Movie Review-Madaari


Madaari is a Hindi word which means juggler, magician, puppet master or in the crudest of senses, a street performer. Somebody who controls the act and what will happen next. In this movie, Irrfan Khan as Nirmal Kumar is the Madaari. He kidnaps Rohan (Vishesh Bansal), the son of the Home Minister of India, Prashant Goswami (Tushar Dalvi) and makes the world, the minister, his wife and a CBI Team act on his whim. He is the string master who holds the nerves of all these people.

With the above mentioned brief synopsis, the actors in the film, especially Irrfan Khan and Jimmy Shergill as Nachiket Verma (the CBI investigator for the kidnapping), the movie seems to have it all. It feels incredulous to even believe that a movie with these two in the leads will be anything but a massive and roaring commercial and critical success and Madaari being one of the top movies of this year, alongside Nil Battey Sanata, Neerja, Civil War, Finding Dory and the rest. But that’s the thing about belief. It’s like an investment. It can be ill placed or miscalculated.

Madaari is a movie that promises a lot but fails to deliver. Madaari’s hamartia, its fatal flaw is its script. Madaari tries to tell a story from so many angles at one, it becomes too dragged, too slow and too convoluting. What with so many perspectives to take care of. With Nirmal Kumar’s, with the CBI Team, the Home Minister himself, his wife and so on and so forth. The characters then again feel stupid. Madaari is a socio-political thriller, as said in its description but rarely feels like one. It doesn’t feel tense, or fast or thrilling. It plays out more like a drama movie, but one that tries to be a thriller. Instead of focusing on the characters, their motivations, and their travails, I honestly don’t know what it focused on. Jimmy Shergill is wasted away with such a one dimensional character. Tushar Dalvi is the archetypical politician. The mother (I regret I didn’t catch the actress’ name and it’s not available anywhere on the net) has only small scenes where she fights with her husband for the return of her son. Nitesh Pandey as well is given awkward lines and forgetful jokes and awful parodies in his role as a TV Reporter.

It feels as though Irrfan Khan is the only one who was given any material that was performace worthy and three dimensional.

Madaari picks up pace in the second half. Because of the cutting of so many angles and many super side characters (who only blabbered on and on about opposition, the emdia and stupid bullshit that was tiring) being done away with. The movie then begins to build up to the gritty third act of the film which hits some of the right chords in people but fails to hit all the chords to make it feel powerful or grand or even worthy of a good climax. Irrfan Khan’s intensity and Tushar Dalvi’s awkward acting (which I don’t know was on purpose or that’s how he was supposed to do it) in the third act were the only two salvaging factors of the climax. Even though I saw Madaari last Sunday, i.e. 24th of July, we were joking about how it’s been almost two weeks since we entered the hall, because the movie itself took a week to finish.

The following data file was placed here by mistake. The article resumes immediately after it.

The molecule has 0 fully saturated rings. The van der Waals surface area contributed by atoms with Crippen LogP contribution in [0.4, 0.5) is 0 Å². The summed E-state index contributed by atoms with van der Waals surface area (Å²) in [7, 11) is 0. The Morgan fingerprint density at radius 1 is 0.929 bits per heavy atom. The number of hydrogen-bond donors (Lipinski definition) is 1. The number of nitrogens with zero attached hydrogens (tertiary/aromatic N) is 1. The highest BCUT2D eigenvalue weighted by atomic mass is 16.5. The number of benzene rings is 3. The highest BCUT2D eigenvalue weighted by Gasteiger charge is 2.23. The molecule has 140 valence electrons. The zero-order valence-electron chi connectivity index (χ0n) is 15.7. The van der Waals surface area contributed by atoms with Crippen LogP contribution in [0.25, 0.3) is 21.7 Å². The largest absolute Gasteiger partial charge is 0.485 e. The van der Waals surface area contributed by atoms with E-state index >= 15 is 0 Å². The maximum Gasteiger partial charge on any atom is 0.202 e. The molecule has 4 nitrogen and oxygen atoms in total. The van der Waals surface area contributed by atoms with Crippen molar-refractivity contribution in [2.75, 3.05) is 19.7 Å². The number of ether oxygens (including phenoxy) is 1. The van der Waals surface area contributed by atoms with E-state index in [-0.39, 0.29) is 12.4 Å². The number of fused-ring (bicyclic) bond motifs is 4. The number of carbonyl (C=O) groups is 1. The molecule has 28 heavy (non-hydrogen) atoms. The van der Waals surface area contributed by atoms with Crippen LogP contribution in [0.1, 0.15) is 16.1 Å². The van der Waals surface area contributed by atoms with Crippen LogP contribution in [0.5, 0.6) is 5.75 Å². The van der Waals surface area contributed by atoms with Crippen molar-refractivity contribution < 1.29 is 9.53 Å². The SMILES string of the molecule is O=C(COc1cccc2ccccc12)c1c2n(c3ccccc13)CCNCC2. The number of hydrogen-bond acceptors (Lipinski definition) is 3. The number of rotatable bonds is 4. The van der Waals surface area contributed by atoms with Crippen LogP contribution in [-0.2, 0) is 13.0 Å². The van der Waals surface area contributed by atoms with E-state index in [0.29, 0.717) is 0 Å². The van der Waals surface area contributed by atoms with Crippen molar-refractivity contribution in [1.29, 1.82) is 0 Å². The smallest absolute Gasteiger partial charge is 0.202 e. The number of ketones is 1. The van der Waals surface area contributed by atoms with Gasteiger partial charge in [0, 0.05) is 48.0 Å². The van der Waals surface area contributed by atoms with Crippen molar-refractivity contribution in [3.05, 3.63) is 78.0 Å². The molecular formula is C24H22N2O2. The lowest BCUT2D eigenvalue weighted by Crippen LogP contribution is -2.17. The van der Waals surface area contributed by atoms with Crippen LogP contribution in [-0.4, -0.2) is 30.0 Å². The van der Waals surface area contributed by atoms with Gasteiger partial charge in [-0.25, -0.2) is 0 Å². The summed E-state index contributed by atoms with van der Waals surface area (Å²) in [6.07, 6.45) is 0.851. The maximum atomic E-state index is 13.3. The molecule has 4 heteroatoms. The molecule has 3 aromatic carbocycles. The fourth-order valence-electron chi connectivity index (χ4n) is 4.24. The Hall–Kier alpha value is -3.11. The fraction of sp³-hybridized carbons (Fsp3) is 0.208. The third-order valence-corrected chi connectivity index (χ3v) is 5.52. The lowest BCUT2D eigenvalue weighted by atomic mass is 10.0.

There are so many missed opportunities that could’ve been taken with the words, the characters, the situations to strike a chord with the people and hit the beat. But Madaari’s writers miss every one for the build up to the finale. They could have done so much, if they cut out on the nonsensical political chit chat (which did serve a purpose, but in a movie deemed a thriller have no place. They just slow the movie down), the parts of the CBI Team talking to each other and some scenes involving the police. Honestly, the writers really needed to get their shit together regarding the main parties in the movie. Everyone, from Irrfan Khan to the CBI Team to the Home Minister to the crappy politicians felt like a main character. And like they say, if everyone is a main character, nobody is the main character. This isn’t FRIENDS guys, come on. We can only have one or two main characters, not six!

Though the movie does hit a few emotional chords with Irrfan Khan’s tragedy and pulling the strings and the angst he has against the system. The issues the movie tackles, one of the premier being that when the child of a normal man is lost, nobody is catalysed into action, because it is just another kid. But when the son of the Home Minister if kidnapped, everyone goes crazy, because it’s the Home Minister’s kid, and the Home Minister is a god, not a human. And then the Home Minster must feel the pain he and his party have caused to so many people. Had the writers taken this as the central theme with branching sub plots, the movie would have worked perfectly as a thriller. But with the vision the writers had, a thriller was too fast a style and a drama would have served the purpose.


Do you find the review and rating on point or is it way off? All the people who have seen the movie, how did you like the movie and what are your feelings about it? DO sound off in the comments below!


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